Eight Tips on How to Manage Feature Creep
Feature creep, also known as scope or requirement creep, refers to unforeseen requests for additions and changes that are outside the project scope. It typically happens due to inadequate requirements gathering, poor initial planning, and an unclear protocol for change implementation, among other things.
In this article, I’d like to discuss eight tips and suggestions, based mostly on my experience, to help minimize and manage the effects of feature creep in your own projects.
1. Accept that feature creep will happen.
That’s right. Here you are thinking that this article’s all about preventing feature creep. On the contrary, I feel that it’s a natural part of any project-based work. Acknowledging this eventuality will allow you to be prepared when it finally rears it’s ugly code-retrofitting, design-wrecking head. Anticipating unforeseen changes in your plans forces you to be more adaptable, and promotes the development of a solution that’s flexible and malleable to your client’s ever-changing needs.
2. Commit enough time to requirements-gathering.
Easy enough, fairly common sense, but we’re all guilty of rushing the planning phase of projects. Maybe it’s because of time and budgetary constraints, or our eagerness to show our clients tangible results, or the assurance we get that the project’s in the bag once we start it (and won’t be given to competition). Skimping on this step can lead to agony at the end, and can take the form of unanticipated feature requirements because of our failure to establish the client’s actual needs. Take time to survey the people involved, observe and shadow employees to see how they might use the system you’re developing, and get an accurate estimation of the technical expertise the organization has. An ounce of prevention is worth a few thousand lines of code revision.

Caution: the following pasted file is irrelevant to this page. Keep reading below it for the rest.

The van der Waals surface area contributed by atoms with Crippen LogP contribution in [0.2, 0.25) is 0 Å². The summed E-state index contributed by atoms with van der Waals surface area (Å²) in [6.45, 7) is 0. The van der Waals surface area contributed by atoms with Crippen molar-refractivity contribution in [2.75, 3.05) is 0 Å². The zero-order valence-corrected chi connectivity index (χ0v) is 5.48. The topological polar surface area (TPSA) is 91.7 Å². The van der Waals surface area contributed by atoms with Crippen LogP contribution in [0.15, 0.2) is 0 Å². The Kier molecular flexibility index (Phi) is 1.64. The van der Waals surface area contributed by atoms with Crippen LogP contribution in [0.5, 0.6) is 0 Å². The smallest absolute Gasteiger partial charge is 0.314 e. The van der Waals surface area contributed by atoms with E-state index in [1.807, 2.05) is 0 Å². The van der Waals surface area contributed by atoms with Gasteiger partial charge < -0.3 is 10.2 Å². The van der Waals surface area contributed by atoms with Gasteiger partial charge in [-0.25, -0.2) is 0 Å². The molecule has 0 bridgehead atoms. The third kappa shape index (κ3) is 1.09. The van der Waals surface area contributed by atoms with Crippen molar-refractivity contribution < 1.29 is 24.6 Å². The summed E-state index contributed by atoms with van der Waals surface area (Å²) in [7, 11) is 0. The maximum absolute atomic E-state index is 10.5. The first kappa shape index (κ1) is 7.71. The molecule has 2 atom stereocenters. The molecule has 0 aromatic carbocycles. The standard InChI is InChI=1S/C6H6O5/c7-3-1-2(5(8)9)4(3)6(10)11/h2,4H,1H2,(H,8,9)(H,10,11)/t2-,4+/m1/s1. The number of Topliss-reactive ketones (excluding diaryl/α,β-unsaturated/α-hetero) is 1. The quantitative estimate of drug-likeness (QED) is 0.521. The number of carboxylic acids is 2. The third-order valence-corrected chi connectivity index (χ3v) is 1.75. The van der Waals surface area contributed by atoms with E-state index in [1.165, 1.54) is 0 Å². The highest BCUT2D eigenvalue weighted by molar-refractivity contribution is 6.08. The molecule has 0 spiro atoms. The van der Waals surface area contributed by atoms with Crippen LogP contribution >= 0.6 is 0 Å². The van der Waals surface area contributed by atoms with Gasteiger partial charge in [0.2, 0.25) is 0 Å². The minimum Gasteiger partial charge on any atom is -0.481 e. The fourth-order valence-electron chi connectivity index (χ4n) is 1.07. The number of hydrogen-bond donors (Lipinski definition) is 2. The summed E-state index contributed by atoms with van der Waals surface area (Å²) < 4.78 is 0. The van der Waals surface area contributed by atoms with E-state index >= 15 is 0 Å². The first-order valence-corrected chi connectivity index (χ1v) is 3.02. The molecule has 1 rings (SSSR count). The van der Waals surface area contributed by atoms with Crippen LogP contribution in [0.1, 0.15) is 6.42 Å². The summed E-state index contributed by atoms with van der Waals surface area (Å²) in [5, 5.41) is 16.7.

3. Giving a hand might cost you your arm.
If you constantly give in to changes, you might be get more of them in the future. Try to set boundaries of what is and isn’t appropriate to revise, this not only prevents unneeded requests for changes, but gives the project strict quality-control guidelines. When you do decide to comply to un-scoped demands, make sure that you indicate that you’re doing something out-of-scope, and that this can cause delays and additional financial requirements. This may make them re-consider the value of the feature requested, or at least give you an extension in time and budget.
4. Be the devil’s advocate when changes are requested.
You were hired and assigned to the project because of your knowledge and expertise in the solution required. If a client asks for a Flash-based navigation menu, it is your expert obligation to convince them that the CSS-based menu you developed is a much better solution. Don’t be afraid to contradict unwise feature requests; providing well-formed reasons will assure them that you know your “shizznit”, and they may actually allow you to proceed as originally planned.
5. Be task-oriented, not vision-oriented.